In 1968, before Walther’s book publication, J.C. van Keppel had already tested his theory that this plant was in fact a hybrid of E. agavoides and E. elegans by carrying out a breeding program (a number of additional new cultivars seem to have arisen from that effort!) With its hybrid status established, the new designation for this plant became E. ×gilva or E. ‘Gilva’.
A gallery of photographs of the true Echeveria ‘Gilva’.
So, in the early 2000s, I began to wonder if I really knew what my succulent was. My doubt was inspired by seeing more and more specimens of E. ‘Gilva’ that looked different from my own. My eyes seem to have always been more sensitive to subtle differences in plants, even when people more learned than I were dismissive (my artistic talent combined with some OCD?). Eventually I purchased a specimen of E. ‘Gilva’ from a reputable succulent nursery and made a direct comparison.
The potted plant in the left foreground is what is commonly sold in our area as the true E. ‘Gilva’. The rosettes are strikingly similar, though perhaps a little larger than our plant, and seemingly slower to offset. They are decidedly flushed pink at their tips (our plant almost NEVER flushes pink – instead tinting yellow when stressed). The true E. ‘Gilva’ also produces many more flower stems per rosette, and whose flowers are a bit larger, with a distinctive yellow tip to the flower petals.
The main succulent in this photo (background and right foreground) is the Echeveria we’ve grown for many years under the name ‘Gilva’. The plant habit is very similar to E. elegans, offsetting freely and making a nice ground cover (to achieve the same will the true ‘Gilva’, you must separate and replant offsets from the natural tighter clump). The flower spikes are more delicate than either E. ‘Gilva’ or E. elegans, and the flowers smaller with only a hint of yellow at their tips. They also tend to appear as only one or maybe two spikes from a single rosette.
Because of the more natural tendency to spread, I’ve started to refer to our plant as ‘Gilva Spreader’.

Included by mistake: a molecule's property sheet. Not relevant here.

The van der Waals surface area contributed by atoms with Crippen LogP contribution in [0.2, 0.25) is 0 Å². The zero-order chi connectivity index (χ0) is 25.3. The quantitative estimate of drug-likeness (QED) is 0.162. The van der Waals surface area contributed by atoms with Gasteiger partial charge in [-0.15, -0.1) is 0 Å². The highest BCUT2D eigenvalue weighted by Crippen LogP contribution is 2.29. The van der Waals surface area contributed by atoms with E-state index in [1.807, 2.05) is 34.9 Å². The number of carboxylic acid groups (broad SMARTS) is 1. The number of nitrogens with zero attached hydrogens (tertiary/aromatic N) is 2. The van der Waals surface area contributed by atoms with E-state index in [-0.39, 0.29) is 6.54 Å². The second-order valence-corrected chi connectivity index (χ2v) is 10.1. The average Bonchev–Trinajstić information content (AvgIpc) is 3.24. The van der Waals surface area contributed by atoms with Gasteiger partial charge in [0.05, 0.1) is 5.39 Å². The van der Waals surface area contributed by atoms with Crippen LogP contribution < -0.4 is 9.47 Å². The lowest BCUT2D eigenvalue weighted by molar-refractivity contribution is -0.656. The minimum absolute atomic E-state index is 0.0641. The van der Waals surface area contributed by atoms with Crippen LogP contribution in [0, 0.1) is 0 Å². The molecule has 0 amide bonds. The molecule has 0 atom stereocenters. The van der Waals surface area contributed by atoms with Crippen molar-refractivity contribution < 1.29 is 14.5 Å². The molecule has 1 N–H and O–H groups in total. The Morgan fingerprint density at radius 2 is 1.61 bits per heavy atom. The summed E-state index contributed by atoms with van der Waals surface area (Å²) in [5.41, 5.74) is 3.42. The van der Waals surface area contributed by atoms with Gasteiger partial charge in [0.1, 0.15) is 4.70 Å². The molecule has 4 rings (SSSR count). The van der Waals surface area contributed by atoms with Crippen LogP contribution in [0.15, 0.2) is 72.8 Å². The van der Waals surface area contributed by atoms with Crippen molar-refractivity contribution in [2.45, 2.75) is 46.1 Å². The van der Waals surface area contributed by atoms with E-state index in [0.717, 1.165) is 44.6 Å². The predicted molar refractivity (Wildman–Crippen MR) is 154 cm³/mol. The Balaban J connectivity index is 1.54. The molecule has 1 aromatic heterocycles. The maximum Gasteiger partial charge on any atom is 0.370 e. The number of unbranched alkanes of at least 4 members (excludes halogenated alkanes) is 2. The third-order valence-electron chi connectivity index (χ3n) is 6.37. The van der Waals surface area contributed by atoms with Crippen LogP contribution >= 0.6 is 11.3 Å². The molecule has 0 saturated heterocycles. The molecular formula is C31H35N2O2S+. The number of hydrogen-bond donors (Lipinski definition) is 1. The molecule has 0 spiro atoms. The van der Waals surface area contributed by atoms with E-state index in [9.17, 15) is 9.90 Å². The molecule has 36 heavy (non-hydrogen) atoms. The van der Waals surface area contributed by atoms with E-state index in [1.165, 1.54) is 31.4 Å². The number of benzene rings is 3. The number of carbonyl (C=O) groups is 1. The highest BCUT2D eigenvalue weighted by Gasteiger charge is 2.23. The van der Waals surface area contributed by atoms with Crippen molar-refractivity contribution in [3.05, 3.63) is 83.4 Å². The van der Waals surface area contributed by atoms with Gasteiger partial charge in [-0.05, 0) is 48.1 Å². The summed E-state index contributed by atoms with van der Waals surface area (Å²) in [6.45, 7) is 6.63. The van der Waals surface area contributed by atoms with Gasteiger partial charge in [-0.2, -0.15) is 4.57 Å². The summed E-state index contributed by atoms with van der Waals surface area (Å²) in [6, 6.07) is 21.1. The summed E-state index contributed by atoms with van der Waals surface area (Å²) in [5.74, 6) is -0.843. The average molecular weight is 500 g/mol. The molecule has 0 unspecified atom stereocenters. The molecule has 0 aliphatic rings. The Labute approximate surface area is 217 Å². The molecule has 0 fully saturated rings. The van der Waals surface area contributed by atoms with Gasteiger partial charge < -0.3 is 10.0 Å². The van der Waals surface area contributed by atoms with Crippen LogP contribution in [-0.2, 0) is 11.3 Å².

One year, while tidying up the planting, I chanced to notice some of the flower spikes had a small branch into two equal parts at near their tips! These branches did not diverge but remained together so they were difficult to notice easily. Checking all of the current flower spikes, I found about half of them were like this, the others being unbranched (I tried to photograph this but it was hard to separate the forked branching enough without destroying the spike). This type of branching, called dicotomous, is a trait of E. agavoides which is known to be one of the parents of ‘Gilva’. The next year, I checked again for this branching – NOTHING! I will continue to look for this phenomenon in future.
I’ve been growing these side by side for some time now and while it is sometimes hard to tell them apart when not in flower. I still prefer ‘Gilva Spreader’ as it makes a much more effective ground cover and there are always lots of offsets to start new colonies or give away. The pinker ‘Gilva’ is certainly a better pot specimen (‘Gilva Spreader’ more quickly outgrows its pot).
A gallery of other types of E. ‘Gilva’.
With the current craze for succulents, and then sharing them on social media, there seem to be numerous other ‘Gilva’s out there! It is somewhat mind-boggling to try and keep track of them all and determine if they really are the same hybrid or merely look-alikes. Google research for this article turned up many misidentified plants (sigh) and some erroneous information (double sigh). But such is the internet age. Below I’ve tried to restrict my links to more the more accurate.
REFERENCES & LINKS
Historical Notes on Echeveria (2), J. C. van Keppel and Susan Roach, The Cactus and Succulent Journal of Great Britain, Vol. 42, No. 1 (February 1980), pp. 13-20 (8 pages) [hosted by JSTOR]
Echeveria ×gilva Walther [GBIF – Global Biodiversity Information Facility]
International Crassulaceae Network